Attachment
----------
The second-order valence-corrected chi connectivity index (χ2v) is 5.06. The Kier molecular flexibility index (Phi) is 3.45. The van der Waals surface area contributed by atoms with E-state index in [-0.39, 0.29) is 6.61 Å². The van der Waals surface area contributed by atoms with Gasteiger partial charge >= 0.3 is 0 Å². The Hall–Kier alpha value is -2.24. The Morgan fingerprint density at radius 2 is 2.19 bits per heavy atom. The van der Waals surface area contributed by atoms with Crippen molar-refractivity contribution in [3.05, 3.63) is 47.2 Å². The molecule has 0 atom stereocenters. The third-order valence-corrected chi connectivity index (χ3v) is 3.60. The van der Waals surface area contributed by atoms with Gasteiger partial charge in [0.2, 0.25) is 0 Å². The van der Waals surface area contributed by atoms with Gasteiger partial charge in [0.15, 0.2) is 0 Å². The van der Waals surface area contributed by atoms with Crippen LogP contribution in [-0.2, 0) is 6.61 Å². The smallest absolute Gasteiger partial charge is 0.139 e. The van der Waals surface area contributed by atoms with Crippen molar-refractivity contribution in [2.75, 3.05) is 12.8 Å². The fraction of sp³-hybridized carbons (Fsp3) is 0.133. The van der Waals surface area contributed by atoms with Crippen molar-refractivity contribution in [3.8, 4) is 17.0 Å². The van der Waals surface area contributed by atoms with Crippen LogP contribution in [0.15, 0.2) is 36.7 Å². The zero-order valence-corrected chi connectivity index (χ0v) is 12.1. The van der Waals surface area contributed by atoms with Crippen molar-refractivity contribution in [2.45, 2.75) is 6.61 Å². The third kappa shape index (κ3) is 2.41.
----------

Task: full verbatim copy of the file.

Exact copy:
The second-order valence-corrected chi connectivity index (χ2v) is 5.06. The Kier molecular flexibility index (Phi) is 3.45. The van der Waals surface area contributed by atoms with E-state index in [-0.39, 0.29) is 6.61 Å². The van der Waals surface area contributed by atoms with Gasteiger partial charge >= 0.3 is 0 Å². The Hall–Kier alpha value is -2.24. The Morgan fingerprint density at radius 2 is 2.19 bits per heavy atom. The van der Waals surface area contributed by atoms with Crippen molar-refractivity contribution in [3.05, 3.63) is 47.2 Å². The molecule has 0 atom stereocenters. The third-order valence-corrected chi connectivity index (χ3v) is 3.60. The van der Waals surface area contributed by atoms with Gasteiger partial charge in [0.2, 0.25) is 0 Å². The van der Waals surface area contributed by atoms with Gasteiger partial charge in [0.15, 0.2) is 0 Å². The van der Waals surface area contributed by atoms with Crippen LogP contribution in [-0.2, 0) is 6.61 Å². The smallest absolute Gasteiger partial charge is 0.139 e. The van der Waals surface area contributed by atoms with Crippen molar-refractivity contribution in [2.75, 3.05) is 12.8 Å². The fraction of sp³-hybridized carbons (Fsp3) is 0.133. The van der Waals surface area contributed by atoms with Crippen molar-refractivity contribution in [3.8, 4) is 17.0 Å². The van der Waals surface area contributed by atoms with Crippen LogP contribution in [0.15, 0.2) is 36.7 Å². The zero-order valence-corrected chi connectivity index (χ0v) is 12.1. The van der Waals surface area contributed by atoms with Crippen molar-refractivity contribution in [2.45, 2.75) is 6.61 Å². The third kappa shape index (κ3) is 2.41.